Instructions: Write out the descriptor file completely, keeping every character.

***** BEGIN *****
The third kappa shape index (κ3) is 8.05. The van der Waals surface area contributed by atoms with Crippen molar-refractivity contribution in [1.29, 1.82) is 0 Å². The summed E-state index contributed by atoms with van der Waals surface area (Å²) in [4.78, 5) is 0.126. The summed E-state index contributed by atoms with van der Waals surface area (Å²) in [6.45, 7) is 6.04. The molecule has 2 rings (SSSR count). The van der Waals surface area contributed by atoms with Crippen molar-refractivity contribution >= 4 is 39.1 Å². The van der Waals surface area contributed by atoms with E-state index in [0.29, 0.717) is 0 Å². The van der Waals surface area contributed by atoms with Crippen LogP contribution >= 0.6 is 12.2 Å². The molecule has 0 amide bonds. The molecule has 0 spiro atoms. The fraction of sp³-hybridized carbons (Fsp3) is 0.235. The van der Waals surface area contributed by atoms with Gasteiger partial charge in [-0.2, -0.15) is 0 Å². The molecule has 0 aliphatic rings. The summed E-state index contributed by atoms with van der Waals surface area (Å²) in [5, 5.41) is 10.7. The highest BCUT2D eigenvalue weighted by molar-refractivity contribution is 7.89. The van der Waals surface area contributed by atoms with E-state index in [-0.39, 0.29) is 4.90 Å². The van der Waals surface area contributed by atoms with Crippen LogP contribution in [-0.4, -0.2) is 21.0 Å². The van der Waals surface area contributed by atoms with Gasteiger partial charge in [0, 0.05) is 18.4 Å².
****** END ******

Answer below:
The third kappa shape index (κ3) is 8.05. The van der Waals surface area contributed by atoms with Crippen molar-refractivity contribution in [1.29, 1.82) is 0 Å². The summed E-state index contributed by atoms with van der Waals surface area (Å²) in [4.78, 5) is 0.126. The summed E-state index contributed by atoms with van der Waals surface area (Å²) in [6.45, 7) is 6.04. The molecule has 2 rings (SSSR count). The van der Waals surface area contributed by atoms with Crippen molar-refractivity contribution >= 4 is 39.1 Å². The van der Waals surface area contributed by atoms with E-state index in [0.29, 0.717) is 0 Å². The van der Waals surface area contributed by atoms with Crippen LogP contribution >= 0.6 is 12.2 Å². The molecule has 0 amide bonds. The molecule has 0 spiro atoms. The fraction of sp³-hybridized carbons (Fsp3) is 0.235. The van der Waals surface area contributed by atoms with Gasteiger partial charge in [-0.2, -0.15) is 0 Å². The molecule has 0 aliphatic rings. The summed E-state index contributed by atoms with van der Waals surface area (Å²) in [5, 5.41) is 10.7. The highest BCUT2D eigenvalue weighted by molar-refractivity contribution is 7.89. The van der Waals surface area contributed by atoms with E-state index in [-0.39, 0.29) is 4.90 Å². The van der Waals surface area contributed by atoms with Crippen LogP contribution in [-0.4, -0.2) is 21.0 Å². The van der Waals surface area contributed by atoms with Gasteiger partial charge in [0, 0.05) is 18.4 Å².